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17

What is the MMM First I want to explain the context for Brook's Law. What was the assumption that made him create it back in 1975? A Man-month is a hypothetical unit of work representing the work done by one person in one month; Brooks' law says that it is impossible to measure useful work in man-months. source: https://en.wikipedia.org/wiki/...


14

Being a consultant I am contractually obliged to answer, "it depends". With that out of the way, I can actually answer your question. What does it depend on? Well, that could come down to what your boss thinks about DevOps: If your boss has heard of the term, via their obsession with CIO.com maybe, then ask them what they think it means. From there work ...


12

There are two types of work: Exploitation - Well defined work that can be easily divided into well-defined stages, where each stage can be learned and mastered on its own and handover between stages does not require communication. Exploration - Undefined work, which requires learning and experimentation to accomplish each stage and handover between stages ...


9

IMHO the comment is a bit misleading, in the sense that a chef is the boss of the kitchen mixes up and/or attempts to compare the unique leader/chef role (in French, chef literally means chief/boss/leader) with the expertise required to fill that role. By contrast, the full-stack developer is just an expertise, it is not a unique role. If I'm not mistaken ...


9

There are four main reasons why you can feel your team is understaffed: Poor organization and planning of work Doing work someone else should be doing Doing work that should not be done at all Being actually understaffed Start with a review of the first three points. Read the Phoenix Project on ideas how to do the first. Ask yourself for every task you ...


8

You don't. Despite your enthusiasm about DevOps, non-tech bosses don't really share your fascination with the techie lingo. First, show your bosses the benefit of a small pilot projects you have done. Collect some useful data points to prove your case. (Found this question that could help: What are some methods to measure the ROI for DevOps?) Next, tell ...


8

A value stream is a process that adds value to a collection of things that have less inherent value. The canonical example there is an assembly line. I have little interest in a disconnected collection of parts (steering wheel, shifter, gas pedal.) On the other hand, I'll pay good money for a car. Car manufacturers add value to the parts in the form of ...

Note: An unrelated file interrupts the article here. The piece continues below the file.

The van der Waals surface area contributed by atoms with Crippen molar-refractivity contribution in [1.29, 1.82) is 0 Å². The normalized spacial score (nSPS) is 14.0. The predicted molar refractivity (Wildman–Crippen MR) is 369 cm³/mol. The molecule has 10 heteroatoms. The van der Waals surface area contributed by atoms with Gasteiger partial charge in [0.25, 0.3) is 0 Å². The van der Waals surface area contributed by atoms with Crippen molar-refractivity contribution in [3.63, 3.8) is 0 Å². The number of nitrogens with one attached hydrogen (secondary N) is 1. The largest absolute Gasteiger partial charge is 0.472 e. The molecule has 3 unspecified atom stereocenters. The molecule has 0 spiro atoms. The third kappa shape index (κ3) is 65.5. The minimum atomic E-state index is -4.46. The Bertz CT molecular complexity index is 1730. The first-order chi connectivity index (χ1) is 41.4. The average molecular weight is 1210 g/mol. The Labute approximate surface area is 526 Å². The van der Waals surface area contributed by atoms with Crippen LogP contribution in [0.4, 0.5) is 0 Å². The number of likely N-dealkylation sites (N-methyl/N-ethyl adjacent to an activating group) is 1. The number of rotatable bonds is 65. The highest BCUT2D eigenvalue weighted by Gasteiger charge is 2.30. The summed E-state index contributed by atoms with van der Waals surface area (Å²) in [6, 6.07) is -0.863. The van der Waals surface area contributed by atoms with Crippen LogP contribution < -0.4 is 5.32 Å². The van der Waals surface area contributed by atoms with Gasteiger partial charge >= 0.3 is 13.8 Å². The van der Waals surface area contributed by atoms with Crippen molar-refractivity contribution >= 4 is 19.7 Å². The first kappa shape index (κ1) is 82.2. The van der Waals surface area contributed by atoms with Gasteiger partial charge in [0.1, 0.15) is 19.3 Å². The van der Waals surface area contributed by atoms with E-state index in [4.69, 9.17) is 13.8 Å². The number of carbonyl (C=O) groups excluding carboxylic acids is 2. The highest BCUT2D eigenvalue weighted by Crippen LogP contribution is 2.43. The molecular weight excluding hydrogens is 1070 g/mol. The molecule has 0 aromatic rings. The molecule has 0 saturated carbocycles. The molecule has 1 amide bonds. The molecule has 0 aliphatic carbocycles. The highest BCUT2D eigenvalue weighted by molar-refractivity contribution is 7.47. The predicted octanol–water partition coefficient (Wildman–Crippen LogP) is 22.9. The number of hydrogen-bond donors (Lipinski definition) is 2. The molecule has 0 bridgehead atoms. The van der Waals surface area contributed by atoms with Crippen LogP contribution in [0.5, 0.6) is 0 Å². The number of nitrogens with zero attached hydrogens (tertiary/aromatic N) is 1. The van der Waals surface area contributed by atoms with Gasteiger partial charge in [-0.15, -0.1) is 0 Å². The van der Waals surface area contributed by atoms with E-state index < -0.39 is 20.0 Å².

8

Background: Besides for providing support to our current infrastructure and to our Developers, we do monthly planning as a DevOps team for what we want to accomplish on top of helping dev teams within sprints and new projects that are launched. However, during the month we often notice extra things that need to be done and improved, which we then add to our ...


7

Probably not the answer that you're looking for, but an answer nonetheless :) Learning about docker and its deployment methods could actually be included in the business requirements by making it part of the project or team development environment, just like the code language(s), version control system, compilers, test infrastructure, etc - to work in that ...


6

Adam Smith did not need to consider passing of information from one stage to another. This is a critical part of any significant IT project. So a fullstack developer has the significant advantages that: they don't have to talk to anybody in another department to get things done they don't have to wait for those other people to get around to it there's ...


6

What is Value Stream Mapping A Value Stream Map is a representation of the flow of work, inventory and information from supplier to the customer through your organization. The VSM enables you to see at a glance where the delays are in your process, any constraints and excessive work or inventory. For IT organizations, one common notation is that inventory ...


6

I'll give you my perspective. Developers should care about docker as there are other developers who are willing to use docker and have already built an expertise in it. They are willing to take up the roles of a DevOps engineer along with being a developer. So the Ops part of DevOps is what they are now building expertise on. These days, you'll find more ...


5

Truth would be that should not happen in a DevOps environment . Your "project" will probably use Agile concepts, but there's nothing in DevOps telling how a project has to be run because DevOps is product centric (more details on the blog post and with search on this term). "DevOps" is about breaking silos and have a team composed of developers, architects, ...


5

It is not about Docker or any other containerisation technologies out there. Containers like Docker, rkt, etc. are just way of delivering your application in similar fashion to static binary. You are building your deployment that it contains everything it need inside and end user doesn't need anything more than runtime. These solutions are similar to fat ...


5

I'll add an answer of what my solution is so far, but I'm still really interested in hearing how other organisations are solving this problem and the best practices they have. To resolve the issue of not having a consistent base to create projects for, my idea is to create a repository (repositories?) of boilerplates/templates and use cookiecutter as a tool ...